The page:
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INDUSTRY FACES


Mold Line Operator Hoping Invention Pops Around the holidays in 2010, Mike


Baxter’s wife Melissa and her sister were making homemade Chex Mix. Tey were using a large mixing bowl to stir the mix with chocolate and pea- nut butter, and Baxter saw the spatula they were using struggle. “I said, you’re losing a lot of your


product and crunching it all up into little pieces,” Baxter said. “I thought some kind of cement mixer-type of appliance you could throw everything inside of would mix it up and you could have a one- person process instead of two.” Almost at the same time, Baxter,


who works at East Jordan Iron Works (East Jordan, Michigan) as a large mold line operator, had been watching CNBC’s “How I Made My Millions” about how the founder of Kernel Sea- son’s Popcorn Seasoning had gotten started. Tat led Baxter to combine his mixing idea with popcorn seasoning, and he realized that the bigger market could be mixing popcorn and season- ing. Baxter is a big fan of movies and has always disliked popcorn bags and buckets when trying to add extra but- ter, salt, or seasonings. At first, Baxter’s idea was an appliance that would either plug in or use a hand crank, and a bucket would snap into place and rotate to mix. He spoke with CAD designers to start engineering, but was told it would be an expensive process. And that became prohibitive early in 2011 when his wife


became pregnant with the couple’s first child, and Baxter put his thoughts on his invention on the back burner. But Baxter held onto his idea and also


watched ABC’s “Shark Tank” and read books about licensing ideas and get- ting them developed. One key piece of advice he got from reading those books was make your idea as simple as possible. One day when his daughter Marley was 18 months old, Baxter was rolling a ball to her in their living room and he visualized popcorn or other snacks being mixed inside a rolling ball. Tat led to the Popcorn Ball, a


plastic ball with a lid and finger grips so it can be spun and even thrown. Baxter hopes it can be sold in movie theaters, which would be appropriate considering his love of film. “I was thinking I can get rid of the whole appliance part of it and make it more fun and more personal into a ball-shaped mixing container,” Baxter said. “Right away, the name Popcorn Ball was thought of and I immediately started drawing.” Baxter spoke with people at East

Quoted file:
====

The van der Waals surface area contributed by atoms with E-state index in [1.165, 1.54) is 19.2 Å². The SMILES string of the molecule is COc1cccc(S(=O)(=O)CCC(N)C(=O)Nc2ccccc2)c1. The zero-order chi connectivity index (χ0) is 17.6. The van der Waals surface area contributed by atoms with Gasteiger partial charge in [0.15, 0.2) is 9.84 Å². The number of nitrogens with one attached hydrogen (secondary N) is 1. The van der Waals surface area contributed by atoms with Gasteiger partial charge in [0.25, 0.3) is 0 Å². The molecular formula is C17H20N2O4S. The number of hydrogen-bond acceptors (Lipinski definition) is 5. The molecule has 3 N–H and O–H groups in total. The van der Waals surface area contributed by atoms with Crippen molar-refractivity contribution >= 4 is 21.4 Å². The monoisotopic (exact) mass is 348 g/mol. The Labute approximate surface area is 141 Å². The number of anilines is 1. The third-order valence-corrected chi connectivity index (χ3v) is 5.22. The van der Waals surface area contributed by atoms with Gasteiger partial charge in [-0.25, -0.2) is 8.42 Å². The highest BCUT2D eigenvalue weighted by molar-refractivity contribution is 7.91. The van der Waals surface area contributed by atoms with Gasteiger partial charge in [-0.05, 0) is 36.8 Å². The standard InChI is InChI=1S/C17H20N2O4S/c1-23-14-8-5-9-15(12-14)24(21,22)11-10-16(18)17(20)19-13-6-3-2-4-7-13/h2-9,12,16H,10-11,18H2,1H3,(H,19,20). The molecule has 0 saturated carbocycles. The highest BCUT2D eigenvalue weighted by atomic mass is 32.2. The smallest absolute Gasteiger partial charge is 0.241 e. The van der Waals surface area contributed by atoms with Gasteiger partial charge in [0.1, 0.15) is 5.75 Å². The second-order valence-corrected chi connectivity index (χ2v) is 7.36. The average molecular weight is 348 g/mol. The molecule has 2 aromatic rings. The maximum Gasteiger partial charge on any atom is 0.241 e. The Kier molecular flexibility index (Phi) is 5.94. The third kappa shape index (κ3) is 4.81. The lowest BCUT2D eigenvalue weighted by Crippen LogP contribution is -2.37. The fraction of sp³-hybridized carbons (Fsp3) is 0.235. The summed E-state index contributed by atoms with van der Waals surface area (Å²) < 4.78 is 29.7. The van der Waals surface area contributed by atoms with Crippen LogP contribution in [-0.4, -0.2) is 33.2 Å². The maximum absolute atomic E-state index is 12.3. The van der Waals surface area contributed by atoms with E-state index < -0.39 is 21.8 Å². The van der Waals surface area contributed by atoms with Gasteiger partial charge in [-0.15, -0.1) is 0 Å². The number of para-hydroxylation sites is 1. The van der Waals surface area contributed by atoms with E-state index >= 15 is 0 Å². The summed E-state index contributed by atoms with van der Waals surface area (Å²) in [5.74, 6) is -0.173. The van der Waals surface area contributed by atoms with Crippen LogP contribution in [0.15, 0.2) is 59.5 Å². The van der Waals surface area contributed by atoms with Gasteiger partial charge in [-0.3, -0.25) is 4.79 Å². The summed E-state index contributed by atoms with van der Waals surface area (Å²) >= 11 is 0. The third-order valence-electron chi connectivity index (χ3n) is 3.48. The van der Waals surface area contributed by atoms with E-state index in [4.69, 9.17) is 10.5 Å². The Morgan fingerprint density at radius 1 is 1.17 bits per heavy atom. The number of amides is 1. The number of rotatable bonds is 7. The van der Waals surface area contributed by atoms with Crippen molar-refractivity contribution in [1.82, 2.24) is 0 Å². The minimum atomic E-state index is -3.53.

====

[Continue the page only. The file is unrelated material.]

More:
Jordan Iron Works who had experi- ence with CAD design, and for $50 one of them produced 2-D drawings. Ten Baxter found graphic artists online who produced 3-D drawings, which was followed by Baxter getting a model made with a 3-D printer. “It all worked like clockwork. I was thankful to be where I was,” Baxter


said. “Call it fate or destiny or why I was working there.” Baxter shopped the product around


and got responses from 12 or 13 com- panies. Tey were impressed, but not enough to buy the invention. Instead, Baxter and his wife spent $5,000 on a functioning prototype, which allowed Baxter to make a video to highlight the product.


Baxter also had a Kickstarter in 2014 where he sold $26,000 worth of product, and that got the atten- tion of a consumer product company that has been licensing the Popcorn Ball since 2015. And by January 2016, Baxter had his first round of inventory to fulfill the Kickstarter orders and is working to get the Popcorn Ball into the big national stores. According to Baxter, they know about the product and have seen it, but are all on the fence. Baxter and the Popcorn Ball have


gotten plenty of ink and attention. Baxter has been featured on Good Morning America in a segment called “Shark Tank Your Life.” Te Popcorn Ball has been featured in a YouTube video by HobbyKidsTV channel that has over 1.6 million views, and more showcases like that are coming. “Tings are starting to move quicker


and quicker,” Baxter said. “Even since 2016 it’s been a long process.” For more information, visit www.TePopcornBall.com.


Mike Baxter, right, is seen with his wife Melissa, left, and daughter Marley.


Mike Baxter combined his mixing idea with popcorn and seasoning, and he realized that would be a bigger market than just party mixes.


June 2017 MODERN CASTING | 15


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